Titre: Traditional and Adiabatic Neural Stimulator Circuits
Conférencier: Shawn K. Kelly , Carnegie Mellon University, Pittsburgh, Pennsylvania, U.S.A.
Lieu: NEWCAS2014, Delta Trois-Rivières ,
Date et heure:
dimanche le 22 juin 2014 de 13:30 à 17:00

Résumé: This tutorial will cover circuits for neural stimulation, including traditional current source circuits as well as recent advances in the application of adiabatic and other low-power circuits to neural stimulation. We will begin with a brief introduction into how nerve membranes work and how nerves create action potentials with ionic currents. We will learn how to artificially induce action potentials with electrical currents, and how the electric fields around a nerve can cause membrane currents (the “activating function”). We will model the electrode-tissue interface, including the transfer of charge across the interface by capacitive and Faradaic mechanisms. We will examine the requirements for safety in neural stimulation, from electrochemical reactions to tissue overstimulation, culminating in a set of limits for the designer. We will also examine circuits to monitor the electrodes during stimulation to protect against violation of the safety limits. We will cover several standard stimulation waveforms and a variety of traditional stimulator circuits, primarily biphasic current sources, but also voltage source and monophasic current source circuits. Finally, we will explore recent advances in lower-power stimulation, which rely heavily on an understanding of the electrode impedance. We will calculate the minimum possible power requirements for stimulation, see where power is being wasted, and look at architectures to reduce the waste power. A simple variable-supply current source architecture has been used in some cases to maintain the capability of high compliance voltage while allowing for lower power when possible. An adiabatic voltage step architecture creates a network of voltage supplies to step the electrode along a voltage waveform that simulates the typical biphasic current electrode waveform. A step-down current stimulator adjusts a constant current source during stimulation to reduce the required compliance. Finally, a full moving supply current source stimulator, while adding complexity, can approach the minimum stimulation power. These methods can often reduce the power consumed during neural stimulation by 50% or more. The tutorial will cover background physics, system architectures, and specific circuits for neural stimulation.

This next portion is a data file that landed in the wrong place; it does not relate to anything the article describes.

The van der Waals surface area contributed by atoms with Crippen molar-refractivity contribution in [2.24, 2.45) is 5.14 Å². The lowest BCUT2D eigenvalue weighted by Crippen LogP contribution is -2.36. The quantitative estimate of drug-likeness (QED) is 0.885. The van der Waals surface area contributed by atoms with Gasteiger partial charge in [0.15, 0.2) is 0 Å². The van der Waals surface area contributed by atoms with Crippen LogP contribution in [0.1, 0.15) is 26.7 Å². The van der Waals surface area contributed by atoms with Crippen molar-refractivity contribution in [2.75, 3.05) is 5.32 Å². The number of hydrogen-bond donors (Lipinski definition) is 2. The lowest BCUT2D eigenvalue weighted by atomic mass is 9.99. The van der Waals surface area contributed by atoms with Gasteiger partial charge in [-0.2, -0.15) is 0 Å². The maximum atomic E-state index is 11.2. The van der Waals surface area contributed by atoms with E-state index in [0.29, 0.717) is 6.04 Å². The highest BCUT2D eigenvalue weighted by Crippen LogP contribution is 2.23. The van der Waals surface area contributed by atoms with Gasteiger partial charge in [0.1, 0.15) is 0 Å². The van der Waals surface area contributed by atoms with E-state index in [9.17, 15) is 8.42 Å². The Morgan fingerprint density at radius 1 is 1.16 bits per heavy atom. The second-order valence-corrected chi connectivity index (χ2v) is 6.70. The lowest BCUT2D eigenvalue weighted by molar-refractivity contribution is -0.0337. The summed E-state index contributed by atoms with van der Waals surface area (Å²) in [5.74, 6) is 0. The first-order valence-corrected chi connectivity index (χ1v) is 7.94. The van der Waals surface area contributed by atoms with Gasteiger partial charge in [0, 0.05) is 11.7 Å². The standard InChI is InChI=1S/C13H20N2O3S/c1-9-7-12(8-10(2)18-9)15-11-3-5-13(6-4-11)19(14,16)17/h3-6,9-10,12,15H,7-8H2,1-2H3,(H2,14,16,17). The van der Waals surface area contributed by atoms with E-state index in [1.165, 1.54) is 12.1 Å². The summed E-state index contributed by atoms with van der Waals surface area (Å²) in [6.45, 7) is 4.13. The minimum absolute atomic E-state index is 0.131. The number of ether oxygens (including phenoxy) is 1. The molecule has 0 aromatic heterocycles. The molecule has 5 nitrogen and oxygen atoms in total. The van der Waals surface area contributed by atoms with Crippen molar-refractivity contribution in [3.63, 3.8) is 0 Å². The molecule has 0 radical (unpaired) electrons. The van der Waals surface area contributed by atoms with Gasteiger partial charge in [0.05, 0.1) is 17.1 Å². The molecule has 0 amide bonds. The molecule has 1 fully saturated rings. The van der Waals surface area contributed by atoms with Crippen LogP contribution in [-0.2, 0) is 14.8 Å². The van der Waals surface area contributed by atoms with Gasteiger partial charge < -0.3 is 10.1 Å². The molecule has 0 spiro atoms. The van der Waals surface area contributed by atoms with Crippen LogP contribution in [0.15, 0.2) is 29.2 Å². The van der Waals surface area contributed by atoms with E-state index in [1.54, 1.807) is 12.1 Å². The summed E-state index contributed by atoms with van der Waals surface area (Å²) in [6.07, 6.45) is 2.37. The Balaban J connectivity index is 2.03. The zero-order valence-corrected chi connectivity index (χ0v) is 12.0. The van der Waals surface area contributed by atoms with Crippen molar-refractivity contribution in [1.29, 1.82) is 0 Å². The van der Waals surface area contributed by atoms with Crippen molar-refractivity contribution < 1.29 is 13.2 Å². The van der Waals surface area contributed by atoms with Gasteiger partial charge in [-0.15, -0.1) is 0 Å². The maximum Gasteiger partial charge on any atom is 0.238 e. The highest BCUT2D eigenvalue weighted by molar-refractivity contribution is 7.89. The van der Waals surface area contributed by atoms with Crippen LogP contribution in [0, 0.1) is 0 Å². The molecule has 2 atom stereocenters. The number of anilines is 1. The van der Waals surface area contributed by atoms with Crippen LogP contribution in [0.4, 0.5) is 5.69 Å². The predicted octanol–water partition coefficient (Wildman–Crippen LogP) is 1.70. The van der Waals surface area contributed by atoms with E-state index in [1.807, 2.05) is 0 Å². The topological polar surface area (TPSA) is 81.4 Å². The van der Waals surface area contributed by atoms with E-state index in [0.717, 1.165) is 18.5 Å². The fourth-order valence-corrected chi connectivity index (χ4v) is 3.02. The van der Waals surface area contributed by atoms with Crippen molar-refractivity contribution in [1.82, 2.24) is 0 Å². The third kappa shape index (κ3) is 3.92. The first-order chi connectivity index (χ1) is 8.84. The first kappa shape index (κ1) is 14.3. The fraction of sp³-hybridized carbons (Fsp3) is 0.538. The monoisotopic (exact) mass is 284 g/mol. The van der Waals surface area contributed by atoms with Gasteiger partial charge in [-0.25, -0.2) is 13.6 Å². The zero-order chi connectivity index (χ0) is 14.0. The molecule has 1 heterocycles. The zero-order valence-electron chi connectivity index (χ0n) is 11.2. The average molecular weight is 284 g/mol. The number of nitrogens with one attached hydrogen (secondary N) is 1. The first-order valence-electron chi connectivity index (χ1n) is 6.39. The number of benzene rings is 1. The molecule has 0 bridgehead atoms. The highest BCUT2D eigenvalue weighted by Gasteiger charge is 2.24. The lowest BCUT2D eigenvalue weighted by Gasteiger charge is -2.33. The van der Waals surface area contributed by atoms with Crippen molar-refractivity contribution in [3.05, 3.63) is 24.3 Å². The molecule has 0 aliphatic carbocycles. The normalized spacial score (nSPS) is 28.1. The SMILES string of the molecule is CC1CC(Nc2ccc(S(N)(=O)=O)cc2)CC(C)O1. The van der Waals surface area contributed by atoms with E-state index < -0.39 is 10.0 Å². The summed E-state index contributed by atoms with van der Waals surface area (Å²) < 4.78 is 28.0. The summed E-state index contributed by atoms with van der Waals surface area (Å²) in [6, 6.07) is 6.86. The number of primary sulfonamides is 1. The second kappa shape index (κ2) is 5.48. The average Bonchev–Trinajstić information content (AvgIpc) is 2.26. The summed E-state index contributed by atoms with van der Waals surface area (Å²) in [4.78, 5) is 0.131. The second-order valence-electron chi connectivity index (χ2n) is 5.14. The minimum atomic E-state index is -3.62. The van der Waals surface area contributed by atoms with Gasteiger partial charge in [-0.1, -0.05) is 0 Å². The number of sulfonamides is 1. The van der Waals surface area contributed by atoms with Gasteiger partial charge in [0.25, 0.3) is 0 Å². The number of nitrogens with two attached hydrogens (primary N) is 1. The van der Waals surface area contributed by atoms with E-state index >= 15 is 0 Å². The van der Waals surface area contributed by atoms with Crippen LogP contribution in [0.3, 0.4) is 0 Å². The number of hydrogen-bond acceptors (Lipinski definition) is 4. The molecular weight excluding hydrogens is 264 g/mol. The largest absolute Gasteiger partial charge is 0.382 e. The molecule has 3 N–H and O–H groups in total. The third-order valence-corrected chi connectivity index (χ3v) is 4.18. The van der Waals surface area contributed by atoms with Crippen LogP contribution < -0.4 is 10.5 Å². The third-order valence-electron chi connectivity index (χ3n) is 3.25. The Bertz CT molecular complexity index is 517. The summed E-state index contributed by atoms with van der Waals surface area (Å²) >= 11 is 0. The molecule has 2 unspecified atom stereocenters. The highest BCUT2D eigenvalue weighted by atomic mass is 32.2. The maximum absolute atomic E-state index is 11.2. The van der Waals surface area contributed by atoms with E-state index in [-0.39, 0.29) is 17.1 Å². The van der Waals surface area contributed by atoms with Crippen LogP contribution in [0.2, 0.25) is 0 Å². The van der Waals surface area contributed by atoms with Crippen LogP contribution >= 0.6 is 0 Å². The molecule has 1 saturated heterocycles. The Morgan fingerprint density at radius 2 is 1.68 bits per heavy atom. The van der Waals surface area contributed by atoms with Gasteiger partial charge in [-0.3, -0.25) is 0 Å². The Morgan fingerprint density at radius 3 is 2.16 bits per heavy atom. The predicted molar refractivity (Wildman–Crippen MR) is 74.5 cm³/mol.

Note biographique: Dr. Shawn K. Kelly is an electrical engineer and Senior Systems Scientist in the Institute for Complex Engineered Systems at Carnegie Mellon University, and a Research Biomedical Engineer with the Department of Veterans Affairs, working on the development of a retinal prosthesis for the blind, as well as other implantable medical devices. He received the S.B., M.Eng., and Ph.D. in electrical engineering from the Massachusetts Institute of Technology in 1996, 1998, and 2003, respectively. He joined the Boston Retinal Implant Project in 1996 and developed a portable retinal stimulator for human trials for his masters and a patented low-power neural stimulator chip for his doctorate. He has joined the Department of Veterans Affairs in 2003, spent eight years as a Visiting Scientist at MIT, and joined ICES at CMU in early 2012. He leads the design and testing of the electrical systems for the retinal implant. Dr. Kelly’s particular areas of interest include neural stimulator circuit design, the electrode/tissue interface, wireless power and data transmission, power management, and assembly and packaging of implantable medical devices. He teaches a course on neural stimulation and a course on introductory circuits at CMU.

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